An export from America, Black Friday has become an accepted part of the festive shopping season – a chance to get Christmas presents at a bargain price
Once the calendar turns to November, you can expect to see Black Friday ads and shopping features everywhere, encouraging us to buy, buy, buy at slashed prices. But with scenes of stampedes through shop doors highlighting the consumer frenzy that the shopping event engenders, maybe it’s time to take a step back and rethink the whole thing. Here are five reasons why, if you are able, we should boycott Black Friday altogether.
1) It promotes over-consumption
Not only are Black Friday sales centred upon drastically slashed prices but, importantly, they’re also a “limited time only” event. Black Friday draws us in with the promise of great deals then adds the implicit threat that they’ll only be around for a short time.
It’s a tried-and-tested method that those in the know call scarcity marketing. It works because when shoppers consider something to be rare or limited, they place more value on it and therefore feel more competitive with others who might get in there first and take the toy, Amazon device or jumper they suddenly so desperately want. Lines such as “while stocks last”, “hurry!”, “don’t miss out” and “limited stock” are intended to create a false sense of urgency which prompts consumers to make impulse purchases.
A day or even a few hours after clicking buy or handing over your card, however, you might well realise that you’ve bought something you didn’t really need or even want, all because brands do their utmost to prod at your fear of missing out, or FOMO. By avoiding the sales in the first place, you can sidestep any scarcity-induced, ill-thought-out impulse buys.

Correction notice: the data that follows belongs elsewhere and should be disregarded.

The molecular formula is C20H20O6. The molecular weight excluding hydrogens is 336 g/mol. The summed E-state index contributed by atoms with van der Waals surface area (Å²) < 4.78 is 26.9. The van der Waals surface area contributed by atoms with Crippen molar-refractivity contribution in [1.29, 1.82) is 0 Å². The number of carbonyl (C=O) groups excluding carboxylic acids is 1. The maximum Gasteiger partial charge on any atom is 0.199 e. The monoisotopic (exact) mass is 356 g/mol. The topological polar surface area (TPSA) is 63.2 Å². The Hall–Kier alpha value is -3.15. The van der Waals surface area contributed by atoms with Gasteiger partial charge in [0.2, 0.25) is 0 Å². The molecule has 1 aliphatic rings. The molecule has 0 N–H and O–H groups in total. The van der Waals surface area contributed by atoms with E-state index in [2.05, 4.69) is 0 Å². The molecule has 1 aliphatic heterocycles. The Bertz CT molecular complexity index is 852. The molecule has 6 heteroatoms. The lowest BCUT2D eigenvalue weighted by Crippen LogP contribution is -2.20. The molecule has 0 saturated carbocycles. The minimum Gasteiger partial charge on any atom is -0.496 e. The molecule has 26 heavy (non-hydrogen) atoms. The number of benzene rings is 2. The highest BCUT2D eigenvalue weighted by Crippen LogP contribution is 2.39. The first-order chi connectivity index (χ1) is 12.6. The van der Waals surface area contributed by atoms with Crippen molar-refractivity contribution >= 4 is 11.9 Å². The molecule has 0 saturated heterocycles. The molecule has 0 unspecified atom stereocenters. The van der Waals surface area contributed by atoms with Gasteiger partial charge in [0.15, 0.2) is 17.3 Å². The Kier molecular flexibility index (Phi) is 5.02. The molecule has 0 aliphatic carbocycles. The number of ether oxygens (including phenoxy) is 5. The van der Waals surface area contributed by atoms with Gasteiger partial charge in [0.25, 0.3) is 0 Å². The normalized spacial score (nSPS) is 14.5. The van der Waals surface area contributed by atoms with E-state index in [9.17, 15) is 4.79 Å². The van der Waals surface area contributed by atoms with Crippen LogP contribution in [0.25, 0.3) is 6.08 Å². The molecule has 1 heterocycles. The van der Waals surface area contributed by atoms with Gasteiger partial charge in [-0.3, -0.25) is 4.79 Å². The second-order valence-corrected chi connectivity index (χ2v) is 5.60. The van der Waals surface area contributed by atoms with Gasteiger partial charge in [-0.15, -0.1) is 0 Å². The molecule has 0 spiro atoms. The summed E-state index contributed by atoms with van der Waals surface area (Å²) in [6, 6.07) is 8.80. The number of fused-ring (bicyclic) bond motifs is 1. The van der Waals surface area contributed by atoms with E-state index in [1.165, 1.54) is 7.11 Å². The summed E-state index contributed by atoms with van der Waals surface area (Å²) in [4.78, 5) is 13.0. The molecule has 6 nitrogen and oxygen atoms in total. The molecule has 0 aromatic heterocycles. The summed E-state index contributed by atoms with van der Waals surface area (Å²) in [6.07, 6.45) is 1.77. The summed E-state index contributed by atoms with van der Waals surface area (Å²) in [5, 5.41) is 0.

2) It skews perception of value
Many retailers have entered into a race to the bottom, offering the cheapest possible prices to outdo their competitors and maximise sales. As a result, we’ve become used to being able to buy a T-shirt for less than the price of a coffee.
Such low prices are often only possible due to cheap labour and don’t reflect the time and resources that have gone into making the products we buy. When we focus on getting the cheapest possible price for a fancy new iron or a pair of leggings, we don’t consider whether it reflects the true value of the minerals that have been mined, the water that has been used, the impact of global shipping or the input and skill of many workers along the supply chain.
Black Friday, and similar events such as Amazon’s Prime Day, encourage consumers to wait until prices drop even further than the norm before they buy, emphasising ever-cheaper prices over real value. For some, this is an opportunity to buy what they otherwise couldn’t afford, but if those who can were to turn away from bargain culture, we could re-evaluate our perceptions and begin to appreciate the real value of what we buy.
3) It generates huge amounts of waste
When we use Black Friday as an opportunity to do our big Christmas shop, we will, thanks to scarcity marketing and other enticing offers such as free shipping, be tempted to buy more than what’s on our list. It’s easy, normal even, to get carried away in showering loved ones with gifts.